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WIREs Nanomed Nanobiotechnol
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Nanostructured polymer scaffolds for tissue engineering and regenerative medicine

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Abstract The structural features of tissue engineering scaffolds affect cell response and must be engineered to support cell adhesion, proliferation and differentiation. The scaffold acts as an interim synthetic extracellular matrix (ECM) that cells interact with prior to forming a new tissue. In this review, bone tissue engineering is used as the primary example for the sake of brevity. We focus on nanofibrous scaffolds and the incorporation of other components including other nanofeatures into the scaffold structure. Since the ECM is comprised in large part of collagen fibers, between 50 and 500 nm in diameter, well‐designed nanofibrous scaffolds mimic this structure. Our group has developed a novel thermally induced phase separation (TIPS) process in which a solution of biodegradable polymer is cast into a porous scaffold, resulting in a nanofibrous pore‐wall structure. These nanoscale fibers have a diameter (50–500 nm) comparable to those collagen fibers found in the ECM. This process can then be combined with a porogen leaching technique, also developed by our group, to engineer an interconnected pore structure that promotes cell migration and tissue ingrowth in three dimensions. To improve upon efforts to incorporate a ceramic component into polymer scaffolds by mixing, our group has also developed a technique where apatite crystals are grown onto biodegradable polymer scaffolds by soaking them in simulated body fluid (SBF). By changing the polymer used, the concentration of ions in the SBF and by varying the treatment time, the size and distribution of these crystals are varied. Work is currently being done to improve the distribution of these crystals throughout three‐dimensional scaffolds and to create nanoscale apatite deposits that better mimic those found in the ECM. In both nanofibrous and composite scaffolds, cell adhesion, proliferation and differentiation improved when compared to control scaffolds. Additionally, composite scaffolds showed a decrease in incidence of apoptosis when compared to polymer control in bone tissue engineering. Nanoparticles have been integrated into the nanostructured scaffolds to deliver biologically active molecules such as growth and differentiation factors to regulate cell behavior for optimal tissue regeneration Copyright © 2009 John Wiley & Sons, Inc. This article is categorized under: Implantable Materials and Surgical Technologies > Nanomaterials and Implants

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Scanning electron microscope micrographs of a poly(l‐lactic acid) (PLLA) fibrous matrix prepared from 2.5% (wt/v) PLLA/ tetrahydrofuran solution at a gelation temperature of 8°C: (a) × 50; (b) × 20 K. (Reprinted, with permission, from Ref. 6. Copyright 1999 Wiley Periodicals, Inc.).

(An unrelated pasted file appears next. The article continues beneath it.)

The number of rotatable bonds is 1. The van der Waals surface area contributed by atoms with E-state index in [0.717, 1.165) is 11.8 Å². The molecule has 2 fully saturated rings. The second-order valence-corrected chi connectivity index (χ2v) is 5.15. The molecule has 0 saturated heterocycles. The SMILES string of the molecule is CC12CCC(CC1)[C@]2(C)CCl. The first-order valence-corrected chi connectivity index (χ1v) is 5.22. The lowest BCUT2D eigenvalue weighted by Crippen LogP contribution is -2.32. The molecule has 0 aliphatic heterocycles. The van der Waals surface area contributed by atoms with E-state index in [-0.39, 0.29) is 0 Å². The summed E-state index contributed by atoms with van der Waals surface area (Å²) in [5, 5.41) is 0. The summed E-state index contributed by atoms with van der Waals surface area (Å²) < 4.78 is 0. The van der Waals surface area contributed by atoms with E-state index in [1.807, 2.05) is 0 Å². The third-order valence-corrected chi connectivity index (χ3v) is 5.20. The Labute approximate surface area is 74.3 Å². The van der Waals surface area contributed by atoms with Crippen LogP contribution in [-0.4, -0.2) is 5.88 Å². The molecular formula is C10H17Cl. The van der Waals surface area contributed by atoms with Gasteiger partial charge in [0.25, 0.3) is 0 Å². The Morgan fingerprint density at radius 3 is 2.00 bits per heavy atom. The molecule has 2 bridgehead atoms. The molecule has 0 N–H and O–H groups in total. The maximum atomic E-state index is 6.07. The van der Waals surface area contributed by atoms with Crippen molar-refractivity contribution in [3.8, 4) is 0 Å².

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In vitro response of nanofibrous (NF) and solid‐walled (SW) poly(l‐lactic acid) (PLLA) scaffolds after seeding with MC3T3‐E1 osteoblasts and cultured under differentiation conditions for 6 weeks. Shown are histological sections of representative areas within the scaffold. H&E staining showing (a) overview of an NF scaffold, (b) overview of an SW scaffold, (c) center region of an NF scaffold, and (d) center region of an SW scaffold. Von Kossa's silver nitrate staining showing (e) center region of an NF scaffold, and (f) center region of an SW scaffold. Scale bars of (a), (b), (e), and (f); 500 µm. Scale bars of (c) and (d); 100 µm * denotes the PLLA scaffold, # a scaffold pore. Arrows in von Kossa stained sections denote mineralization. NF scaffolds retained a small amount of the histological dyes and therefore are more visible than the SW scaffolds in the pictures. (Reprinted, with permission, from Ref. 28. Copyright 2006 Elsevier).

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Scanning electron microscopic views of neonatal mouse osteoblasts cultured for 3 days: (a) on the solid‐walled (SW) scaffolds and (b, c) on the nanofibrous scaffolds. Original magnification; A and B 1000×, C 8000×. (Reprinted, with permission, from Ref. 68. Copyright 2004 Elsevier).

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SEM micrographs of PDLLA scaffolds incubated in 1.5× SBF for 30 days. (Reprinted, with permission, from Ref. 52. Copyright 2004 Wiley Periodicals, Inc.).

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SEM micrographs of nanoHA/PLLA 50 : 50 scaffold, × 100, × 1000. (Reprinted, with permission, from Ref. 50. Copyright 2004 Elsevier).

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SEM micrographs of poly(l‐lactic acid) (PLLA) nanofibrous scaffolds with incorporated PLGA50‐64K nanospheres. (Reprinted, with permission, from Ref. 41. Copyright 2007 Elsevier).

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SEM images of nanofibrous PLLA (NF‐PLLA) scaffolds. (a) × 100, (b) × 2000. (Reprinted, with permission, from Ref. 32. Copyright 2005 American Scientific Publishers.).

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